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Empire of Sand
Mehr is the illegitimate daughter of the local provincial governor, her father the official representative of the Emperor and the Emperor’s spiritual equal the Maha. While her father is powerful, her mother’s heritage, the Amrithi, are not only outcasts, but are hunted down by the Maha and his mystics. The best thing for Mehr to do is lay low and be the obedient daughter. But she isn’t yet ready to give up the dances and rites that worship the faith of her mother’s people.
Mehr and her family, including a beloved younger sister and a hostile stepmother, live near the desert where her mother’s people originate. The desert is also where the gods of this world sleep and dream, their dreams heralded by the sandstorms that blow through the city where she lives.
There is magic in those storms, and Mehr can hear it calling in her blood. When she inadvertently uses that magic for the first time, she attracts the attention of the Maha, who sends a delegation of mystics–among them a new husband.Read the rest of this review »
Considering the sometimes tortuous path of traditional publishing, DAMSEL by Elana K. Arnold debuts precisely as the narratives we tell about sexuality and power have come under close examination.
DAMSEL exposes the undercurrents of violence/power/sexuality in established narratives while (mostly) avoiding feeling too heavy-handed. Particularly considering this is a YA novel, DAMSEL may be the first time that many readers have come across this topic in a way that isn’t explicitly didactic while still providing teens with a way to grapple with the discomforting questions that fairy tales elicit. Read the rest of this review »
With Halloween just around the corner, STRANGE PRACTICE by Vivian Shaw seemed like just the novel to review–with a plot full of vampires, ghouls, and creepy cultists, it’s a fun (and seasonally appropriate) read.
Like many doctors, Greta Helsing (her family having quietly dropped the ‘van’) works hard to keep her solo medical practice afloat. However, as one of the only doctors in England who caters to the supernatural community, Greta deals with an additional set of stressors including anything from keeping her patients’ identities safe to hand-carving new bones for disintegrating mummies.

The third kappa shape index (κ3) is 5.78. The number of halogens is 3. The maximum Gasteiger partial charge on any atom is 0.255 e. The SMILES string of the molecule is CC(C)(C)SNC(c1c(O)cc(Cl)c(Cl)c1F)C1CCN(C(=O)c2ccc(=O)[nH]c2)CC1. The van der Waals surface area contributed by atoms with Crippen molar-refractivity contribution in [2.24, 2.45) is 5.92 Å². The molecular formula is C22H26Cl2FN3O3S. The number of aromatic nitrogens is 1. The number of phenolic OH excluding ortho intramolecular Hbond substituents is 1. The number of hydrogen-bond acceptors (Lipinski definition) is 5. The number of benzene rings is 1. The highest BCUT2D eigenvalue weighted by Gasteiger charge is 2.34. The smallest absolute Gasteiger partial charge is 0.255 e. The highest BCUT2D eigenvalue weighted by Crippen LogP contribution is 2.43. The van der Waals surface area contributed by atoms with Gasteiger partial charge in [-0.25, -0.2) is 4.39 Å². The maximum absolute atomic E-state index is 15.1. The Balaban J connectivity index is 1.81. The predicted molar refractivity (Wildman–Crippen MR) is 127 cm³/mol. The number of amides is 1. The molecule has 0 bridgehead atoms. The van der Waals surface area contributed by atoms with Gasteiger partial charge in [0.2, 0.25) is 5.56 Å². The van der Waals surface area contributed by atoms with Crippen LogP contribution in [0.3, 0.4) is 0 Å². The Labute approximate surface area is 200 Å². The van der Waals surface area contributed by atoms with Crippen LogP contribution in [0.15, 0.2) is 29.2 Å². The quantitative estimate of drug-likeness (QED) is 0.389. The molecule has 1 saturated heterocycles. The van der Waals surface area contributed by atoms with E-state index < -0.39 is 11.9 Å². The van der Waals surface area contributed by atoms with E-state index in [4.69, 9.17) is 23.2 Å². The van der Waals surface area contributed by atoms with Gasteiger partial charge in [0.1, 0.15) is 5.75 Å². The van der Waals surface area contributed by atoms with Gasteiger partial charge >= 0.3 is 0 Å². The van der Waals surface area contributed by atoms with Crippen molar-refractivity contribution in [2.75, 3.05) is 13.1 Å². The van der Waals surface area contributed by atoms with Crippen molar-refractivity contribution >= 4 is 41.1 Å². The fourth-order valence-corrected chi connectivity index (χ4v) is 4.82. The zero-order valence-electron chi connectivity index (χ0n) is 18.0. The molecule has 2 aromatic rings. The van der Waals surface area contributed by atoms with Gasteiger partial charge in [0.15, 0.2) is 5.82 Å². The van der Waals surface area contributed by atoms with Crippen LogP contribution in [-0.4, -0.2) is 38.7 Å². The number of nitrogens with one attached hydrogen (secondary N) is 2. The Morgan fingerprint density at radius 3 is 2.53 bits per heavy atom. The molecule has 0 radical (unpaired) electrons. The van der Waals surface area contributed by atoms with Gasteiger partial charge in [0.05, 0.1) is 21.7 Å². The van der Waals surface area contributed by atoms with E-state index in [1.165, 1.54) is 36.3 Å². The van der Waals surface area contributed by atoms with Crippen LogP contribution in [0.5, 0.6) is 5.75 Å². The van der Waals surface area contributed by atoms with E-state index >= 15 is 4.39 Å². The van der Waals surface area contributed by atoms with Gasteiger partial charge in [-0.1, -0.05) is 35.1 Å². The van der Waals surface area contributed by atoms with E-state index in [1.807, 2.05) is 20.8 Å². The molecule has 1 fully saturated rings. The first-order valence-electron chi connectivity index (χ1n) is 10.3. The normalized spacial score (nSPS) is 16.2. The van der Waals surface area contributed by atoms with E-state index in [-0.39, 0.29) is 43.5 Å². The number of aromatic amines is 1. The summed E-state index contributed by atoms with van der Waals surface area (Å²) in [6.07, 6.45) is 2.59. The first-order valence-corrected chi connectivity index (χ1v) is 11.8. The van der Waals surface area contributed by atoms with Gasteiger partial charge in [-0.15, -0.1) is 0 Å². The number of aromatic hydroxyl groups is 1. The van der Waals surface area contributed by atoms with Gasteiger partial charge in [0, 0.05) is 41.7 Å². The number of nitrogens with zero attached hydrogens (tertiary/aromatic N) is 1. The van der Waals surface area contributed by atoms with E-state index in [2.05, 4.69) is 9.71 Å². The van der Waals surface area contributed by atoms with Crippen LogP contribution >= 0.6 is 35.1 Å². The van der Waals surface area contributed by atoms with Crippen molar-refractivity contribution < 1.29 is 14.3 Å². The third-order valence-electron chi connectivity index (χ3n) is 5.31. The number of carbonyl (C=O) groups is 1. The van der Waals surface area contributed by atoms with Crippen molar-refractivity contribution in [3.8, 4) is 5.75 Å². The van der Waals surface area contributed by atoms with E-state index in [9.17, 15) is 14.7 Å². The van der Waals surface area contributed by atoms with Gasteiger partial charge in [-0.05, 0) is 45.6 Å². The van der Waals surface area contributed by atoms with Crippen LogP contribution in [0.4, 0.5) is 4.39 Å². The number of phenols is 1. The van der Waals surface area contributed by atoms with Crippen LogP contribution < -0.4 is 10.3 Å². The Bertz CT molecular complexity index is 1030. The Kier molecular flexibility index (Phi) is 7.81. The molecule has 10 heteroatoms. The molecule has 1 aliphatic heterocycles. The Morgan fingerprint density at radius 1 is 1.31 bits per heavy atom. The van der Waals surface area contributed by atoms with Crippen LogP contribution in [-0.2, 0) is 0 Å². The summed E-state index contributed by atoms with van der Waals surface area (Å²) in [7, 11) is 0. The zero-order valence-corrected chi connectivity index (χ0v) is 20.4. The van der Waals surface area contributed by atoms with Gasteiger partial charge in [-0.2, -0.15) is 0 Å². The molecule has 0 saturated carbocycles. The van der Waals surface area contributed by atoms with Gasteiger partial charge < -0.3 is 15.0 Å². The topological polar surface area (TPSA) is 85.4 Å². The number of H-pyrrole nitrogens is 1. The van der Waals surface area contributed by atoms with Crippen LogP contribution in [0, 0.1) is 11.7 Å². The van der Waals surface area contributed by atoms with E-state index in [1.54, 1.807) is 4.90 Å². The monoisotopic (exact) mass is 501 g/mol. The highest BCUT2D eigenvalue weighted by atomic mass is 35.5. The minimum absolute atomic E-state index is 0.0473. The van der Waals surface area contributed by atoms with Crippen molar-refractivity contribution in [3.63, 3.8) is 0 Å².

When Greta’s good friend (and vampire) Lord Ruthven calls with an account of a mysterious assault, Greta’s life only gets more complicated. The victim is Sir Francis Varney (also a vampire) who was assaulted by a group of men dressed like monks. Their weapon of choice was a strangely shaped dagger smeared with poison that appears designed to target a wide-spectrum of […]Read the rest of this review »
Nebula Awards Showcase 2018
When I mentioned to my husband that I was reviewing the NEBULA AWARDS SHOWCASE 2018 he asked: isn’t the fact that all of these pieces were nominated for an award a review in and of itself?
It’s not a bad question. But I think the answer is only: sort of? Anthologies are are hard. Even anthologies where the stories have all been previously vetted can feel bloated or uneven. In fact, I haven’t picked up an anthology in long time for these two reasons–the last few I read felt like a lot of panning and sifting for very little gold. So even with the words “Nebula Awards Showcase” emblazoned across the front I was skeptical.
And I was wrong. This anthology is full of strong pieces, both short stories and novelettes, as well as (unfortunately, but probably inevitably) excerpted novellas. Jane Yolen, who was the editor of this anthology, faced a tough job but I felt like the pieces she included from the awards spoke to the breadth and depth of the field. She arranged the […]Read the rest of this review »